• competent authority for GMO that are exclusively used in health and food purposes. The same Decree creates the National Biosafety Technical Committee for GMO’s used in health and food purposes. The Committee is compose by the Ministry of Health and Social Protection, or its delegate, the Director of the National Food and Drug Surveillance Institute — INVIMA, or its delegate, and the Director of the Science, Technology and Innovation Administrative Department — COLCIENCIAS, or its delegate. This committee is responsible for the risk assessment of the dossier submitted by the applicant; to require any additional information; assessment of any measurements in accordance to the Cartagena Protocol in order to avoid, prevent, mitigate correct and/or compensate de possible risks of effects that may occur; the recommendation to the Ministry of Health and Social Protection the administrative act for the authorization of the GMO for health or food purposes.”
  • Country Profile Highlight vol. 9: Colombia
  • Now available: 2014 newsletter archive

Question of the Month: I am leaving my post soon and therefore I cannot fulfil the tasks of the Focal Point to the FAO GM Foods Platform anymore. How can I ensure the transition to my successor proceeds smoothly?

If you are moving from your current job position (or retiring), and will not be able to perform he tasks as a Focal Point of the Platform, please assure that a new Focal Point is nominated before your move. Your step is very easy — you just need to inform your national Codex Contact Point of your move, then the National Codex Contact Point should contact us at GM-Platform@fao.org so that the process for re-nomination can start.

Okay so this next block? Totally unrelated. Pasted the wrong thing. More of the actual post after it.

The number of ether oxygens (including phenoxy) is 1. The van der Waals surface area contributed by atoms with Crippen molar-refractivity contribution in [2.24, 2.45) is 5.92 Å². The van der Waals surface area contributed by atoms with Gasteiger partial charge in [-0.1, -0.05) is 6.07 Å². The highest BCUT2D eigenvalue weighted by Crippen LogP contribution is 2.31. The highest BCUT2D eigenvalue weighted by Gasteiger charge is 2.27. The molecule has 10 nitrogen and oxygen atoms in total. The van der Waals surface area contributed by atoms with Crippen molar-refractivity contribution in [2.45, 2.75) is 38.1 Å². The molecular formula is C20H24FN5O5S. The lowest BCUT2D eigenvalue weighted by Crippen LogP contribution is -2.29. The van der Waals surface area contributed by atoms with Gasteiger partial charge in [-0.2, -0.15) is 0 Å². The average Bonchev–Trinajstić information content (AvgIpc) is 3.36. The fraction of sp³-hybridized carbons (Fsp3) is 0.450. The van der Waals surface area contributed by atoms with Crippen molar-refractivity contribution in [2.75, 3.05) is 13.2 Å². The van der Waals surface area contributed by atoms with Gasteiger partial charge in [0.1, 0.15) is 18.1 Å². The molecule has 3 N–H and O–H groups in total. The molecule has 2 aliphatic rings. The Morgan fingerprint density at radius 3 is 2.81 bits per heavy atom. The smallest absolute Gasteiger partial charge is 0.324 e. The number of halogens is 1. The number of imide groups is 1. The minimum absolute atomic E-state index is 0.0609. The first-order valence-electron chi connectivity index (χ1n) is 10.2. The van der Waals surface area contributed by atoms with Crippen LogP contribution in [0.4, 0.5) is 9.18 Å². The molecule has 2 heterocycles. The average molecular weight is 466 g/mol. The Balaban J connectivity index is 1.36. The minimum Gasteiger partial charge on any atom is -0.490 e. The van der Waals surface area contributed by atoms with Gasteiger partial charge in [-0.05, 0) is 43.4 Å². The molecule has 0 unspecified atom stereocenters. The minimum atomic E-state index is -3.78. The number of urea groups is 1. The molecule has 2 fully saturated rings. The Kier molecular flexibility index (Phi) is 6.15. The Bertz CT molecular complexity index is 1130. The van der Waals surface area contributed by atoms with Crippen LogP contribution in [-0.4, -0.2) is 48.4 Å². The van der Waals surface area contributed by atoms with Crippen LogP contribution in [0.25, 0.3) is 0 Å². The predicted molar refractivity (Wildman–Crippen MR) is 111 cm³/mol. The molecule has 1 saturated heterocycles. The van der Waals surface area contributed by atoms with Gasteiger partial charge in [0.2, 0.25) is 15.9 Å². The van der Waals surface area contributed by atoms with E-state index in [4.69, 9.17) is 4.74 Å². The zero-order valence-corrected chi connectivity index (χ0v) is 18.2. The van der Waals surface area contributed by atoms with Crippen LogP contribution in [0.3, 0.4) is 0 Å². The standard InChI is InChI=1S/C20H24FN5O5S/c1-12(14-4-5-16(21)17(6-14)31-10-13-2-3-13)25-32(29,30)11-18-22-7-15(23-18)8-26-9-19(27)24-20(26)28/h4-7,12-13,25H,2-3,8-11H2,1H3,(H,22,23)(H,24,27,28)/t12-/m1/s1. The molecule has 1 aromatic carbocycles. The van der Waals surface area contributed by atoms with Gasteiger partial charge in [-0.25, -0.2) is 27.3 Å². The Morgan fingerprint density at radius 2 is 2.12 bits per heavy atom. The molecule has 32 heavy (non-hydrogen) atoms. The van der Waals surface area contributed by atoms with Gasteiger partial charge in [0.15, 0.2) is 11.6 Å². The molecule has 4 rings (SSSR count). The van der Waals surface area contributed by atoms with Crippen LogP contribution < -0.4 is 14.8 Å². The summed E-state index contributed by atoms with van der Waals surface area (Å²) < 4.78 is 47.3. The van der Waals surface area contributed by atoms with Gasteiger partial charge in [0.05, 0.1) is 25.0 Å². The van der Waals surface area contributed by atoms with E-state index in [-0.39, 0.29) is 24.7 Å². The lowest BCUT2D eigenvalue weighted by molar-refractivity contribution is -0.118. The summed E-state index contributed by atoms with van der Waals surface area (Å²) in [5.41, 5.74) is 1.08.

Questions? Comments?

We are always happy to receive any questions, comments and/or suggestions to improve the Platform. Feel free to contact us at GM-Platform@fao.org.

If you do not wish to receive this monthly newsletter, contact GM-Platform@fao.org. You are receiving this e-mail because you are the official Focal Point or Alternate Focal Point nominated by your respective Government for the FAO GM Foods Platform (http: //fao.org/gm-platform). General FAO terms, conditions and disclaimers apply

(http://www.fao.org/contact-us/terms/).

Smallholder farmers are key to sustainable management of the world’s natural resources

Smallholder farmers are key to sustainable management of the world’s natural resources

Convention on Biological Diversity joins the world community in celebrating World Food Day

16 October, 2014, Pyeongchang — Smallholder farmers throughout the world play a key role in maintaining natural resources through the use of sustainable practices, and can significantly contribute the conservation of biodiversity, the Convention on Biological Diversity stressed today, in a joint press conference with FAO, held in the margins of COP-12 in Pyeongchang, South Korea, on the occasion of the World Food Day 2014.

The theme for this year, Family Farming: Feeding the world, caring for the Earth, seeks to raise the profile of the more than 500 million family farms, which produce about 80 percent of the world’s food and are crucial to ensure global food security.

«These 500 million families of farmers should be considered key players in the management of the world’s biodiversity — they are the largest group of biodiversity managers. Achieving the Aichi biodiversity targets relevant to agriculture will require their efforts,» said Eduardo Mansur, Director of FAO Forest Assessment, Management and Conservation Division.